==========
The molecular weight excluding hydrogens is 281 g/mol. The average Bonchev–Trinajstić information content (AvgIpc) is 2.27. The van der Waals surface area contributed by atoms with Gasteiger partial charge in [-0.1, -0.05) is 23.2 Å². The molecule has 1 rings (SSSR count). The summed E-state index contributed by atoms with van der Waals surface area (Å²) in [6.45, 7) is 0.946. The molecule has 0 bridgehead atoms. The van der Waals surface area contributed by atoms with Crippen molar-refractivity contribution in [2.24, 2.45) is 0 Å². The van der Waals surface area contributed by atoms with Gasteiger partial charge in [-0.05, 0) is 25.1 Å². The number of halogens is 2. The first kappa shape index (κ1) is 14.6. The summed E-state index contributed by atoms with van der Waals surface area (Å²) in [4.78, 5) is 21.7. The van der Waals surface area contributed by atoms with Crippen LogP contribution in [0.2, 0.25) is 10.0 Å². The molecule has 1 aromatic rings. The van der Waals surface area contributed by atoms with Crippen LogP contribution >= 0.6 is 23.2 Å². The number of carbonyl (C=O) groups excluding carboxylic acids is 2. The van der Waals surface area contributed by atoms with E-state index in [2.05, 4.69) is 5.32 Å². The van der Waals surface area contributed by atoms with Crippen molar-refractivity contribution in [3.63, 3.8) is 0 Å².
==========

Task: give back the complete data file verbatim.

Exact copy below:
The molecular weight excluding hydrogens is 281 g/mol. The average Bonchev–Trinajstić information content (AvgIpc) is 2.27. The van der Waals surface area contributed by atoms with Gasteiger partial charge in [-0.1, -0.05) is 23.2 Å². The molecule has 1 rings (SSSR count). The summed E-state index contributed by atoms with van der Waals surface area (Å²) in [6.45, 7) is 0.946. The molecule has 0 bridgehead atoms. The van der Waals surface area contributed by atoms with Crippen molar-refractivity contribution in [2.24, 2.45) is 0 Å². The van der Waals surface area contributed by atoms with Gasteiger partial charge in [-0.05, 0) is 25.1 Å². The number of halogens is 2. The first kappa shape index (κ1) is 14.6. The summed E-state index contributed by atoms with van der Waals surface area (Å²) in [4.78, 5) is 21.7. The van der Waals surface area contributed by atoms with Crippen LogP contribution in [0.2, 0.25) is 10.0 Å². The molecule has 1 aromatic rings. The van der Waals surface area contributed by atoms with Crippen LogP contribution >= 0.6 is 23.2 Å². The number of carbonyl (C=O) groups excluding carboxylic acids is 2. The van der Waals surface area contributed by atoms with E-state index in [2.05, 4.69) is 5.32 Å². The van der Waals surface area contributed by atoms with Crippen molar-refractivity contribution in [3.63, 3.8) is 0 Å².